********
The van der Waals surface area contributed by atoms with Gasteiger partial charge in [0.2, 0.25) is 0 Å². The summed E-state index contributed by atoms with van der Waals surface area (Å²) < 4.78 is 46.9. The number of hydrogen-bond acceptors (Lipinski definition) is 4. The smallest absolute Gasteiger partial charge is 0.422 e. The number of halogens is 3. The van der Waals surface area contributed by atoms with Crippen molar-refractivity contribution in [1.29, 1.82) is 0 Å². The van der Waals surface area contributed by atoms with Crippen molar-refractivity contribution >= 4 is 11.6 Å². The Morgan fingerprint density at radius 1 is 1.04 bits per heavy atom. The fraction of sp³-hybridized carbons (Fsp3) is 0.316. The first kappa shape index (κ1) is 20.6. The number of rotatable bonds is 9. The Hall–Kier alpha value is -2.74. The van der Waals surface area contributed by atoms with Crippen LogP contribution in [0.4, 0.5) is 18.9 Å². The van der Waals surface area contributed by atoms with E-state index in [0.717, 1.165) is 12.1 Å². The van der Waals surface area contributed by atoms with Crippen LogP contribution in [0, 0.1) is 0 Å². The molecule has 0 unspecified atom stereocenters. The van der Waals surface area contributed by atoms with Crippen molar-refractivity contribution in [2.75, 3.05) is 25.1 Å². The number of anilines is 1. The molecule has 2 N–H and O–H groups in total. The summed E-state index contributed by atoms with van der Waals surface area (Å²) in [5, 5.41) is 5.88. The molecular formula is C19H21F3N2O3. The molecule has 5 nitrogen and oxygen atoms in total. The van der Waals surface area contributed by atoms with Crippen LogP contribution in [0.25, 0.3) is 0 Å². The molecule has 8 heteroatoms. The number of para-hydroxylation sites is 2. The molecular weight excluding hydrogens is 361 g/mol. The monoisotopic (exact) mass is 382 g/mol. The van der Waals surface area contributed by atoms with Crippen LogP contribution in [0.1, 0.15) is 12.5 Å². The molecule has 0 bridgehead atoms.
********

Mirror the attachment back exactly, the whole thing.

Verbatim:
The van der Waals surface area contributed by atoms with Gasteiger partial charge in [0.2, 0.25) is 0 Å². The summed E-state index contributed by atoms with van der Waals surface area (Å²) < 4.78 is 46.9. The number of hydrogen-bond acceptors (Lipinski definition) is 4. The smallest absolute Gasteiger partial charge is 0.422 e. The number of halogens is 3. The van der Waals surface area contributed by atoms with Crippen molar-refractivity contribution in [1.29, 1.82) is 0 Å². The van der Waals surface area contributed by atoms with Crippen molar-refractivity contribution >= 4 is 11.6 Å². The Morgan fingerprint density at radius 1 is 1.04 bits per heavy atom. The fraction of sp³-hybridized carbons (Fsp3) is 0.316. The first kappa shape index (κ1) is 20.6. The number of rotatable bonds is 9. The Hall–Kier alpha value is -2.74. The van der Waals surface area contributed by atoms with Crippen LogP contribution in [0.4, 0.5) is 18.9 Å². The van der Waals surface area contributed by atoms with E-state index in [0.717, 1.165) is 12.1 Å². The van der Waals surface area contributed by atoms with Crippen LogP contribution in [0, 0.1) is 0 Å². The molecule has 0 unspecified atom stereocenters. The van der Waals surface area contributed by atoms with Crippen molar-refractivity contribution in [2.75, 3.05) is 25.1 Å². The number of anilines is 1. The molecule has 2 N–H and O–H groups in total. The summed E-state index contributed by atoms with van der Waals surface area (Å²) in [5, 5.41) is 5.88. The molecular formula is C19H21F3N2O3. The molecule has 5 nitrogen and oxygen atoms in total. The van der Waals surface area contributed by atoms with Crippen LogP contribution in [0.25, 0.3) is 0 Å². The molecule has 8 heteroatoms. The number of para-hydroxylation sites is 2. The molecular weight excluding hydrogens is 361 g/mol. The monoisotopic (exact) mass is 382 g/mol. The van der Waals surface area contributed by atoms with Crippen LogP contribution in [0.1, 0.15) is 12.5 Å². The molecule has 0 bridgehead atoms.